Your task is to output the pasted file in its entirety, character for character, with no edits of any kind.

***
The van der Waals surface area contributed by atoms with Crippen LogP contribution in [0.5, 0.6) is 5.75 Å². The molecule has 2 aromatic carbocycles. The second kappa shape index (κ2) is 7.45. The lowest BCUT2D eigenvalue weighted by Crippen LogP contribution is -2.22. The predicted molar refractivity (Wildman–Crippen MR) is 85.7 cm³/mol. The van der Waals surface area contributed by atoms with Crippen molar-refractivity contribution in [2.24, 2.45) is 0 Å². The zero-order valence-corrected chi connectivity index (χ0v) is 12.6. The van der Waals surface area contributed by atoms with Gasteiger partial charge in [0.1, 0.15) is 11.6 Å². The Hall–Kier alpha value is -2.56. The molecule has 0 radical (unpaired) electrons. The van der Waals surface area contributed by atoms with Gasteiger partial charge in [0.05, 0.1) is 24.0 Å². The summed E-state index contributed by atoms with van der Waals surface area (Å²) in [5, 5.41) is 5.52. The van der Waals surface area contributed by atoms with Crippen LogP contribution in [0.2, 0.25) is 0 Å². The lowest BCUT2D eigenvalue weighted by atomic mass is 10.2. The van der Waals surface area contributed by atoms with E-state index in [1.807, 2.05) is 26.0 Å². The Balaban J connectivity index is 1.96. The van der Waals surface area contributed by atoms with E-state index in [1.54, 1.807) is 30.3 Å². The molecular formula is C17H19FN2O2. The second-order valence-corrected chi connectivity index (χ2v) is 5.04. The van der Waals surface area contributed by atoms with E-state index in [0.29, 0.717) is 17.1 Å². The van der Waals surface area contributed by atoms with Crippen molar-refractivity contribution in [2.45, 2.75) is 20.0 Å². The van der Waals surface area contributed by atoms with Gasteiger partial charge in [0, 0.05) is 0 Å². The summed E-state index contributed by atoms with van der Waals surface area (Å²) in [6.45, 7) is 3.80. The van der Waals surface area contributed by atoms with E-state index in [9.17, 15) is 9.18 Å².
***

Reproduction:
The van der Waals surface area contributed by atoms with Crippen LogP contribution in [0.5, 0.6) is 5.75 Å². The molecule has 2 aromatic carbocycles. The second kappa shape index (κ2) is 7.45. The lowest BCUT2D eigenvalue weighted by Crippen LogP contribution is -2.22. The predicted molar refractivity (Wildman–Crippen MR) is 85.7 cm³/mol. The van der Waals surface area contributed by atoms with Crippen molar-refractivity contribution in [2.24, 2.45) is 0 Å². The zero-order valence-corrected chi connectivity index (χ0v) is 12.6. The van der Waals surface area contributed by atoms with Gasteiger partial charge in [0.1, 0.15) is 11.6 Å². The Hall–Kier alpha value is -2.56. The molecule has 0 radical (unpaired) electrons. The van der Waals surface area contributed by atoms with Gasteiger partial charge in [0.05, 0.1) is 24.0 Å². The summed E-state index contributed by atoms with van der Waals surface area (Å²) in [5, 5.41) is 5.52. The van der Waals surface area contributed by atoms with Crippen LogP contribution in [0.2, 0.25) is 0 Å². The lowest BCUT2D eigenvalue weighted by atomic mass is 10.2. The van der Waals surface area contributed by atoms with E-state index in [1.807, 2.05) is 26.0 Å². The Balaban J connectivity index is 1.96. The van der Waals surface area contributed by atoms with E-state index in [1.54, 1.807) is 30.3 Å². The molecular formula is C17H19FN2O2. The second-order valence-corrected chi connectivity index (χ2v) is 5.04. The van der Waals surface area contributed by atoms with E-state index in [0.29, 0.717) is 17.1 Å². The van der Waals surface area contributed by atoms with Crippen molar-refractivity contribution in [2.45, 2.75) is 20.0 Å². The van der Waals surface area contributed by atoms with Gasteiger partial charge in [0, 0.05) is 0 Å². The summed E-state index contributed by atoms with van der Waals surface area (Å²) in [6.45, 7) is 3.80. The van der Waals surface area contributed by atoms with E-state index in [9.17, 15) is 9.18 Å².